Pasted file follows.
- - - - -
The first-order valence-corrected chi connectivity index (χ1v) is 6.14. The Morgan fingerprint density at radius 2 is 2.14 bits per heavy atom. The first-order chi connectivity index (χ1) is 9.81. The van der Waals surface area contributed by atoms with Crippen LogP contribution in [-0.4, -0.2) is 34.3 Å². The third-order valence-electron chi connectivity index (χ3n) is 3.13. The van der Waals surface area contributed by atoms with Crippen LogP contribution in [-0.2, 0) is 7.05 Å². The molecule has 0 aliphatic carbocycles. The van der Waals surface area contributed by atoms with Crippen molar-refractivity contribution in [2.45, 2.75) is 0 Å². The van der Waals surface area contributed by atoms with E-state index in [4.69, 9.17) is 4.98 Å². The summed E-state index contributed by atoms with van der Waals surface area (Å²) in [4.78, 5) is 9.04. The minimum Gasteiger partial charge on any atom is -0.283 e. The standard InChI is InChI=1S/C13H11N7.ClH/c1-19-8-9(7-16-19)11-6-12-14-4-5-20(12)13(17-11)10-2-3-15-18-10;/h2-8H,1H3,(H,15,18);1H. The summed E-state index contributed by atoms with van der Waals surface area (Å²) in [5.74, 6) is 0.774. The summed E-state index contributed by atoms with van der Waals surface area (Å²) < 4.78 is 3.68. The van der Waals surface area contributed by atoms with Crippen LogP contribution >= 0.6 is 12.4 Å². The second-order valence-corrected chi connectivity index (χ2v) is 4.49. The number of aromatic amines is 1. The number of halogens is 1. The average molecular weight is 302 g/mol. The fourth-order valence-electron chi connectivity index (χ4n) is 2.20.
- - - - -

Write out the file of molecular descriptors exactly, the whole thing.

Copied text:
The first-order valence-corrected chi connectivity index (χ1v) is 6.14. The Morgan fingerprint density at radius 2 is 2.14 bits per heavy atom. The first-order chi connectivity index (χ1) is 9.81. The van der Waals surface area contributed by atoms with Crippen LogP contribution in [-0.4, -0.2) is 34.3 Å². The third-order valence-electron chi connectivity index (χ3n) is 3.13. The van der Waals surface area contributed by atoms with Crippen LogP contribution in [-0.2, 0) is 7.05 Å². The molecule has 0 aliphatic carbocycles. The van der Waals surface area contributed by atoms with Crippen molar-refractivity contribution in [2.45, 2.75) is 0 Å². The van der Waals surface area contributed by atoms with E-state index in [4.69, 9.17) is 4.98 Å². The summed E-state index contributed by atoms with van der Waals surface area (Å²) in [4.78, 5) is 9.04. The minimum Gasteiger partial charge on any atom is -0.283 e. The standard InChI is InChI=1S/C13H11N7.ClH/c1-19-8-9(7-16-19)11-6-12-14-4-5-20(12)13(17-11)10-2-3-15-18-10;/h2-8H,1H3,(H,15,18);1H. The summed E-state index contributed by atoms with van der Waals surface area (Å²) in [5.74, 6) is 0.774. The summed E-state index contributed by atoms with van der Waals surface area (Å²) < 4.78 is 3.68. The van der Waals surface area contributed by atoms with Crippen LogP contribution >= 0.6 is 12.4 Å². The second-order valence-corrected chi connectivity index (χ2v) is 4.49. The number of aromatic amines is 1. The number of halogens is 1. The average molecular weight is 302 g/mol. The fourth-order valence-electron chi connectivity index (χ4n) is 2.20.